Why a coronavirus quarantine in the U.S. is a bad idea

Broad, sweeping restrictions could do more harm than good

By Sara May Bergstresser
March 12, 2020 11:30AM (UTC)
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Afternoon commuters wait for their trains at Montgomery BART station in San Francisco, Calif., on Wednesday, March 4, 2020. Some commuters opted to wear respiratory masks as one person became the first victim in California to die from the coronavirus disease. Also, the first two cases in San Francisco were reported the following day. (Ray Chavez/MediaNews Group/The Mercury News via Getty Images)

This story originally appeared on Massive Science, an editorial partner site that publishes science stories by scientists. Subscribe to their newsletter to get even more science sent straight to you.

With daily news reports of new COVID-19 cases, both globally and in the US, many people will start considering whether there should be more areas under quarantine. On March 8th, Dr. Anthony Fauci, director of the National institute of Allergy and Infectious Diseases, went so far as to say that regional lockdowns may become necessary. Some may fear the virus and wonder why more people are not quarantined already, while others may be worried that they may be taken away and quarantined themselves. There are also confusing messages about what quarantine is and whether it is actually effective in containing epidemic spread.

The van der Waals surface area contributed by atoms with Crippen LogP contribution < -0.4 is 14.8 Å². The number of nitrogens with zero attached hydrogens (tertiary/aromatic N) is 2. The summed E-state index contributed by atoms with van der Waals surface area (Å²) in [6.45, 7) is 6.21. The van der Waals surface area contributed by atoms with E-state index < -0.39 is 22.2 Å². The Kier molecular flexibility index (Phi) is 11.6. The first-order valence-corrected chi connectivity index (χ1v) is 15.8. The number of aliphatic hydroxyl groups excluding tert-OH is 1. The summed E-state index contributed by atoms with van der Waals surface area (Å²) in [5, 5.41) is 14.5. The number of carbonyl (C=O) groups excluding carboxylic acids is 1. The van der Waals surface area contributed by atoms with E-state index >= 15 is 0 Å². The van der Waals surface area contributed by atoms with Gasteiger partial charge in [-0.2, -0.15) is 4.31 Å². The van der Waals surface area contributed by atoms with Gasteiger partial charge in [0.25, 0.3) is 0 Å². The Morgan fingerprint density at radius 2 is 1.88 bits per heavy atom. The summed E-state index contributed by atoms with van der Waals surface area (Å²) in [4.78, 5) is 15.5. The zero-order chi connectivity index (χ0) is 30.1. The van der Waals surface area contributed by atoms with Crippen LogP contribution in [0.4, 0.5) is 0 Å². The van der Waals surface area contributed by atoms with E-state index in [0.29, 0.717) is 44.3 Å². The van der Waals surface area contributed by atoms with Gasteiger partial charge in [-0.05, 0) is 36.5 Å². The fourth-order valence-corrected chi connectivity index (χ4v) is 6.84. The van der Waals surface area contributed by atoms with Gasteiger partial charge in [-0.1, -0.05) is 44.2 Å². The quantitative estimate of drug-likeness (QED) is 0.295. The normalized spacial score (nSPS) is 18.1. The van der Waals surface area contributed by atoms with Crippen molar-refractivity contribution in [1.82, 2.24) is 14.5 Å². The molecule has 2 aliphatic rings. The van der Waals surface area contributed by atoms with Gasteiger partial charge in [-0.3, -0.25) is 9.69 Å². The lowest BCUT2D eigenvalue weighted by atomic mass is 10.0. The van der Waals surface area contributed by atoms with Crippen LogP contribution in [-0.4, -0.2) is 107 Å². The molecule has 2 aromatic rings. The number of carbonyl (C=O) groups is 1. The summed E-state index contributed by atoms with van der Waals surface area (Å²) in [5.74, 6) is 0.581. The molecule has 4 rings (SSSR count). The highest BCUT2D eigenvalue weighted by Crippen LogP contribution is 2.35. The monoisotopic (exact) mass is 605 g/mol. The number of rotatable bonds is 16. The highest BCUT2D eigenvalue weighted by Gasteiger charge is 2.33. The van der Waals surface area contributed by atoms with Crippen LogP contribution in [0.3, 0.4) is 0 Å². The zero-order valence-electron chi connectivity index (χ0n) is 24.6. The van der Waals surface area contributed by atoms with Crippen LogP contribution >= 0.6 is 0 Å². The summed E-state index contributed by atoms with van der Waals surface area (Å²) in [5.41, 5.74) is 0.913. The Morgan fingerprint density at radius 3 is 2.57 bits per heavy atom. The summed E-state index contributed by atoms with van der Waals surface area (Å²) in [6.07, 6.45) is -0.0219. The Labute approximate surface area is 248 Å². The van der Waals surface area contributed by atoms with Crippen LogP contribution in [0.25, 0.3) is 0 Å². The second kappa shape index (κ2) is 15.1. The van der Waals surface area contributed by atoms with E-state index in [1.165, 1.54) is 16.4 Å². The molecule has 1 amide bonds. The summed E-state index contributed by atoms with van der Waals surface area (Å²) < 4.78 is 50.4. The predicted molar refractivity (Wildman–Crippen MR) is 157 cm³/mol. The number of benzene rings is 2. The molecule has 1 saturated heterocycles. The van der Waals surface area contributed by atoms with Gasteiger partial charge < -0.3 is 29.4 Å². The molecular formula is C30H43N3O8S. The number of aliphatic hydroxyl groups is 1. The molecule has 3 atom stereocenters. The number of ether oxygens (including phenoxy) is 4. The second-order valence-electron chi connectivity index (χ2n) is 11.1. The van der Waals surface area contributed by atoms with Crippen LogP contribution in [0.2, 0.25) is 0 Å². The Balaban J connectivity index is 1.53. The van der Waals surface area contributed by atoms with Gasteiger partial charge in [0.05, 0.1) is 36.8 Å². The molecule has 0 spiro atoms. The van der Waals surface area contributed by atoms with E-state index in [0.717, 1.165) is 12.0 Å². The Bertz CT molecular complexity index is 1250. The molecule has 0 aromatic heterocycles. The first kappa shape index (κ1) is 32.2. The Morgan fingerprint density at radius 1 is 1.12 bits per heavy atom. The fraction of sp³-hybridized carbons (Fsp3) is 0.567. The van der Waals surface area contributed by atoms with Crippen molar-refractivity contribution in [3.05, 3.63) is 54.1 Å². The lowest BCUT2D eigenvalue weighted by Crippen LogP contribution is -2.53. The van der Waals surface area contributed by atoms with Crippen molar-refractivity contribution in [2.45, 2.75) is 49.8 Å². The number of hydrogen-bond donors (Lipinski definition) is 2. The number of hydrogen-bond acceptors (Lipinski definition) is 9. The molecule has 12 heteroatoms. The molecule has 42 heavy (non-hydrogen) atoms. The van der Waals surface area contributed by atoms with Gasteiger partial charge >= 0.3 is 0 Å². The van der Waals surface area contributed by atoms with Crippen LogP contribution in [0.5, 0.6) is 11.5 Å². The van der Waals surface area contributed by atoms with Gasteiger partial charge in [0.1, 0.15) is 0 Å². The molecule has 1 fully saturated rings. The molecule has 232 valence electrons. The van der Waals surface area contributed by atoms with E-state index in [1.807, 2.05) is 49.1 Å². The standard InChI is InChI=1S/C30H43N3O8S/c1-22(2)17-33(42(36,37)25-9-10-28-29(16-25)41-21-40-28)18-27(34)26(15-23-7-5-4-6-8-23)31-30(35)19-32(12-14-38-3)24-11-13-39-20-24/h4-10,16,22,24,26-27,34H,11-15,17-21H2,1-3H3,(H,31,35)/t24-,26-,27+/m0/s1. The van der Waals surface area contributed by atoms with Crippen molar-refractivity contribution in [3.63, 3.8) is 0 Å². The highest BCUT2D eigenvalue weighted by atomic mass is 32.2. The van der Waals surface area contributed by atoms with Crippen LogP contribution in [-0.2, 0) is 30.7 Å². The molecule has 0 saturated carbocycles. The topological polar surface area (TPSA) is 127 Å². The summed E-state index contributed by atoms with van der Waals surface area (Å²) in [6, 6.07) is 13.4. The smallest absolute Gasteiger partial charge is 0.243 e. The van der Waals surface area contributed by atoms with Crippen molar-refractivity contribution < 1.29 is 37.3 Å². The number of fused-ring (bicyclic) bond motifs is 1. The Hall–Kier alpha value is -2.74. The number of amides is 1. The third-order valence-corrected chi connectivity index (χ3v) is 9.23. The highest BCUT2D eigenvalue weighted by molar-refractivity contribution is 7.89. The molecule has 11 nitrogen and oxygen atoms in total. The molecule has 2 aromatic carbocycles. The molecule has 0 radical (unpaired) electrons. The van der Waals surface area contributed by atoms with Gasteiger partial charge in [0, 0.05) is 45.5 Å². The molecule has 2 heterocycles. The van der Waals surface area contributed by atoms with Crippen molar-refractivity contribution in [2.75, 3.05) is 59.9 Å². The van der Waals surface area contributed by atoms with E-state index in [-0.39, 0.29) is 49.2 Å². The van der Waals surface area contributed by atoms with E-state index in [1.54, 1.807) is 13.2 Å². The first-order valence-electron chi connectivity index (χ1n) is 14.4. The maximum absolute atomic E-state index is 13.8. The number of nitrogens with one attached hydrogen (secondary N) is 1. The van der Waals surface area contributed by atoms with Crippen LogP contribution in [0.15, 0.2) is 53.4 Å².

First, it is important to distinguish between isolation, which applies to people who are actually sick or test positive for infection, and quarantine, which applies to people who may have been exposed to an infection but are not currently sick, and may or may not become sick in the future. There is broad agreement in public health that isolation can be an effective tactic, particularly with viral illnesses like COVID-19 that can spread through droplets in the air, but many argue that enforced quarantine and broad travel restrictions do more harm than good.

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The effectiveness of quarantine depends on the nature of the virus and how it is spread in combination with social and political factors. The current outbreak is due to a coronavirus now named SARS-CoV-2 that causes a disease called COVID-19. The World Health Organization (WHO) currently estimates that the case fatality rate, or the percentage of those infected who die, is 3.4%, much lower than it was for SARS at 11%, but that COVID-19 is more transmissible than SARS, which means that it is more likely to move from person to person. It's worth pointing out that this rate is very dependent on region and age, and may likely change as we learn more.